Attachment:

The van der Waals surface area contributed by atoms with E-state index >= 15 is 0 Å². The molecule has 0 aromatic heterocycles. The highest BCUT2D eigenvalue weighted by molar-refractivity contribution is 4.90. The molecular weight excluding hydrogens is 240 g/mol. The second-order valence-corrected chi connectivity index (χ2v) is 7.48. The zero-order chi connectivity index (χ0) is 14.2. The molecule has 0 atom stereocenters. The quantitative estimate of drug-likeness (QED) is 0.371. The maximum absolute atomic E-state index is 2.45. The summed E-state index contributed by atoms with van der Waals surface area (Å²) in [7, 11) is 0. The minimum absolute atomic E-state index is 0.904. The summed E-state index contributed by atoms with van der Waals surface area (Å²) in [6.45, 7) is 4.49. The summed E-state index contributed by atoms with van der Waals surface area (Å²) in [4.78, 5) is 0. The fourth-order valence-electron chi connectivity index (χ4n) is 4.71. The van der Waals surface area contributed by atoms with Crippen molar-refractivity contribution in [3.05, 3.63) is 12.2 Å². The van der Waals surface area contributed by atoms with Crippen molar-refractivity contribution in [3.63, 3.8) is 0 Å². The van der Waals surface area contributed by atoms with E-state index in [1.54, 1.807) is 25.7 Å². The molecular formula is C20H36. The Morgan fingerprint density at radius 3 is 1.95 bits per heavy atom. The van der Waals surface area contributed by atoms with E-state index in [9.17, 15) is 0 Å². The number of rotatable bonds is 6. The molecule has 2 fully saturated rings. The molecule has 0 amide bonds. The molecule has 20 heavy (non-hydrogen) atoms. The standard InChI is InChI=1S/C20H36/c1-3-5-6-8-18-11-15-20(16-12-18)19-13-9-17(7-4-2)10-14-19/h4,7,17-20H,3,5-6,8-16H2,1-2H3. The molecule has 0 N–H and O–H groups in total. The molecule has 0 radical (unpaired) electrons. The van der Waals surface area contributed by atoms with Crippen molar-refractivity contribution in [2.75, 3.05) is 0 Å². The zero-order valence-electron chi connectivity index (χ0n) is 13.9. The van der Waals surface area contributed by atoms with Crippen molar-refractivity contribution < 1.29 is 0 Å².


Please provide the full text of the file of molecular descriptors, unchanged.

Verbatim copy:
The van der Waals surface area contributed by atoms with E-state index >= 15 is 0 Å². The molecule has 0 aromatic heterocycles. The highest BCUT2D eigenvalue weighted by molar-refractivity contribution is 4.90. The molecular weight excluding hydrogens is 240 g/mol. The second-order valence-corrected chi connectivity index (χ2v) is 7.48. The zero-order chi connectivity index (χ0) is 14.2. The molecule has 0 atom stereocenters. The quantitative estimate of drug-likeness (QED) is 0.371. The maximum absolute atomic E-state index is 2.45. The summed E-state index contributed by atoms with van der Waals surface area (Å²) in [7, 11) is 0. The minimum absolute atomic E-state index is 0.904. The summed E-state index contributed by atoms with van der Waals surface area (Å²) in [6.45, 7) is 4.49. The summed E-state index contributed by atoms with van der Waals surface area (Å²) in [4.78, 5) is 0. The fourth-order valence-electron chi connectivity index (χ4n) is 4.71. The van der Waals surface area contributed by atoms with Crippen molar-refractivity contribution in [3.05, 3.63) is 12.2 Å². The van der Waals surface area contributed by atoms with Crippen molar-refractivity contribution in [3.63, 3.8) is 0 Å². The van der Waals surface area contributed by atoms with E-state index in [1.54, 1.807) is 25.7 Å². The molecular formula is C20H36. The Morgan fingerprint density at radius 3 is 1.95 bits per heavy atom. The van der Waals surface area contributed by atoms with E-state index in [9.17, 15) is 0 Å². The number of rotatable bonds is 6. The molecule has 2 fully saturated rings. The molecule has 0 amide bonds. The molecule has 20 heavy (non-hydrogen) atoms. The standard InChI is InChI=1S/C20H36/c1-3-5-6-8-18-11-15-20(16-12-18)19-13-9-17(7-4-2)10-14-19/h4,7,17-20H,3,5-6,8-16H2,1-2H3. The molecule has 0 N–H and O–H groups in total. The molecule has 0 radical (unpaired) electrons. The van der Waals surface area contributed by atoms with Crippen molar-refractivity contribution in [2.75, 3.05) is 0 Å². The zero-order valence-electron chi connectivity index (χ0n) is 13.9. The van der Waals surface area contributed by atoms with Crippen molar-refractivity contribution < 1.29 is 0 Å².